As educators, we might think about structuring these questions into our classroom discussions. As researchers, we can see this study as opening up the gates for further research. The questions the study prompts are big, important and poorly researched.

Full paper: NBER Working Paper No. w24109
Ungated version:

20/10/17: Lancet Report on Impact of Pollution

A top-level, comprehensive report compiled by the Lancet Commission details estimates of economic and human costs of pollution worldwide. The full report is available here:

Before I summarise some of its main findings, it is worth noting that such an undertaking is, by definition, a difficult one and the one that involves a lot of assumptions, models, estimates and uncertainty around its findings. There will be debates and there will be those who disagree with the report findings. However, two things are clear:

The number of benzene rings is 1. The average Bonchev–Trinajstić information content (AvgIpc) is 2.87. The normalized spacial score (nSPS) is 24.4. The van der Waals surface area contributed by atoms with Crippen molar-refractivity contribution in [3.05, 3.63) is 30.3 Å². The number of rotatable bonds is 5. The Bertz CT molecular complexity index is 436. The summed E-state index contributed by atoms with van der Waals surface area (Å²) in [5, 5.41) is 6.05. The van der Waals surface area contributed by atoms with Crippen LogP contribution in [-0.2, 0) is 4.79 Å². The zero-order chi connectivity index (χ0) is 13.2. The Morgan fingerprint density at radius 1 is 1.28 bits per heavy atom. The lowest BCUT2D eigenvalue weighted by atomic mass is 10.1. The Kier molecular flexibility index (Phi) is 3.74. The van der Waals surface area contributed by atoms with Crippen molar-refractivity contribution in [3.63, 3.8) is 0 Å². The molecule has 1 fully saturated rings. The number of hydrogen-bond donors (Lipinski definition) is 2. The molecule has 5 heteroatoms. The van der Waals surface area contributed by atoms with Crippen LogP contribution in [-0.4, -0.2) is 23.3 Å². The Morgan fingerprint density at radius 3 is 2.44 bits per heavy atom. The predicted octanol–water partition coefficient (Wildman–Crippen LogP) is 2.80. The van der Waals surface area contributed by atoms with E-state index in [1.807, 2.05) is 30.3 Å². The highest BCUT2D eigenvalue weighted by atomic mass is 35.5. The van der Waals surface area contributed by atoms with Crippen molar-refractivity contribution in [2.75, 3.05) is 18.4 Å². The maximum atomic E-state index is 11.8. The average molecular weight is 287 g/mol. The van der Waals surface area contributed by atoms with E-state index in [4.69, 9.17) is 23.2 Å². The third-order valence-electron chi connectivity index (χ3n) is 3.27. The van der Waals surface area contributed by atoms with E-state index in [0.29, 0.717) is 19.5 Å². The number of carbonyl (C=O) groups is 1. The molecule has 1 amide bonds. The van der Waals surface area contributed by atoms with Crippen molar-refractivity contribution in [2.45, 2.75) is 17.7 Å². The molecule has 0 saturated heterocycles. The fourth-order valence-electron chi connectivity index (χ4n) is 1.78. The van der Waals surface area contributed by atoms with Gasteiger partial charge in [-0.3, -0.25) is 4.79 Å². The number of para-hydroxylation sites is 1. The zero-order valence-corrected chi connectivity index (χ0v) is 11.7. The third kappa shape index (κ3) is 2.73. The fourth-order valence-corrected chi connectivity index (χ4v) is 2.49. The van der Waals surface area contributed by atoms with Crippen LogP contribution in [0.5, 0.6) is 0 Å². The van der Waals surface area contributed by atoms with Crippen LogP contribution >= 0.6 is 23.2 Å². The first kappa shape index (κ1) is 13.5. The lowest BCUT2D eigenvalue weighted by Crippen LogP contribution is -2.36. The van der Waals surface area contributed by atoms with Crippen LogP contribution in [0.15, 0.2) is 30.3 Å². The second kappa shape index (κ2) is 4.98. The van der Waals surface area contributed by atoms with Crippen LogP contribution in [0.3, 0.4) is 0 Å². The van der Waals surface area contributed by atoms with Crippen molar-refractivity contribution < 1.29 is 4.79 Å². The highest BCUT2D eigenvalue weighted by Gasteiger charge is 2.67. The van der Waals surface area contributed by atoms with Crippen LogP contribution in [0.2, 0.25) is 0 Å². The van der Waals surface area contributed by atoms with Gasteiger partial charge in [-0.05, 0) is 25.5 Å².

1. Pollution is costly in terms of health, life, quality of human capital (young age development, etc), and economically;
  2. Incidences of pollution impacts are bound to be concentrated in the areas where other factors (e.g. poverty, location of extraction industries, etc) are also at play.
Here are the key findings of the report:

  • Pollution (in all forms: from water pollution to air pollution to soil contamination, from spills to accidental discharges to regular releases and so on) is linked to 9 million deaths in 2015 with pollution-linked diseases accounting for ca 1 in six deaths worldwide
  • By one measure, pollution led to economic damages to the tune of USD 4.6 trillion or roughly 6 percent of global GDP